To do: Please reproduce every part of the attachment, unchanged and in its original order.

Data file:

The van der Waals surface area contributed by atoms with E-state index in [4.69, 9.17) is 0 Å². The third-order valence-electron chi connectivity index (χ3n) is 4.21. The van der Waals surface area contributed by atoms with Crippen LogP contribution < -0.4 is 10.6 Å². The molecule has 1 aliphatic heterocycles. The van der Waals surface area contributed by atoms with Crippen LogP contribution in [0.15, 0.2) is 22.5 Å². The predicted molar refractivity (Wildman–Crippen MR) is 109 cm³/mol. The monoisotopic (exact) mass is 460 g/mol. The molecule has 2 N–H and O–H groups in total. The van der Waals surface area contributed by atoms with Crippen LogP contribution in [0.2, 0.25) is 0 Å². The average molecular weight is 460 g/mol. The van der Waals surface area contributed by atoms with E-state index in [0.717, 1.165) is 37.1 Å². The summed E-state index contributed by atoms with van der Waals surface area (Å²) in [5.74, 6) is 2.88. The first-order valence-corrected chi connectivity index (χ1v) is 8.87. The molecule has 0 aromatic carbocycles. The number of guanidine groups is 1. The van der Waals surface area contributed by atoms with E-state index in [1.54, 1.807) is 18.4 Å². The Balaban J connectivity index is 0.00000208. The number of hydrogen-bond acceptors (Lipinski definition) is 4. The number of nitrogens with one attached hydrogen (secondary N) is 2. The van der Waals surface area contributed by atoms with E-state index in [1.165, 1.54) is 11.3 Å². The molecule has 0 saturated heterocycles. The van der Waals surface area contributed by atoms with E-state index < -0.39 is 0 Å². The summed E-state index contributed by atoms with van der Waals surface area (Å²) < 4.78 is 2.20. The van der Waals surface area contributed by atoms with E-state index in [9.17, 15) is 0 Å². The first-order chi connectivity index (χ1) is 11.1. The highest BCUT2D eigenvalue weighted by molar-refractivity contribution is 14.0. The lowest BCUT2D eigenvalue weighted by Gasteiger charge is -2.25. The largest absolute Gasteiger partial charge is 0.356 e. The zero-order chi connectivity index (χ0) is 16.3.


The van der Waals surface area contributed by atoms with E-state index in [4.69, 9.17) is 0 Å². The third-order valence-electron chi connectivity index (χ3n) is 4.21. The van der Waals surface area contributed by atoms with Crippen LogP contribution < -0.4 is 10.6 Å². The molecule has 1 aliphatic heterocycles. The van der Waals surface area contributed by atoms with Crippen LogP contribution in [0.15, 0.2) is 22.5 Å². The predicted molar refractivity (Wildman–Crippen MR) is 109 cm³/mol. The monoisotopic (exact) mass is 460 g/mol. The molecule has 2 N–H and O–H groups in total. The van der Waals surface area contributed by atoms with Crippen LogP contribution in [0.2, 0.25) is 0 Å². The average molecular weight is 460 g/mol. The van der Waals surface area contributed by atoms with E-state index in [0.717, 1.165) is 37.1 Å². The summed E-state index contributed by atoms with van der Waals surface area (Å²) in [5.74, 6) is 2.88. The first-order valence-corrected chi connectivity index (χ1v) is 8.87. The molecule has 0 aromatic carbocycles. The number of guanidine groups is 1. The van der Waals surface area contributed by atoms with E-state index in [1.54, 1.807) is 18.4 Å². The Balaban J connectivity index is 0.00000208. The number of hydrogen-bond acceptors (Lipinski definition) is 4. The number of nitrogens with one attached hydrogen (secondary N) is 2. The van der Waals surface area contributed by atoms with E-state index in [1.165, 1.54) is 11.3 Å². The molecule has 0 saturated heterocycles. The van der Waals surface area contributed by atoms with E-state index < -0.39 is 0 Å². The summed E-state index contributed by atoms with van der Waals surface area (Å²) < 4.78 is 2.20. The van der Waals surface area contributed by atoms with E-state index in [9.17, 15) is 0 Å². The first-order chi connectivity index (χ1) is 11.1. The highest BCUT2D eigenvalue weighted by molar-refractivity contribution is 14.0. The lowest BCUT2D eigenvalue weighted by Gasteiger charge is -2.25. The largest absolute Gasteiger partial charge is 0.356 e. The zero-order chi connectivity index (χ0) is 16.3.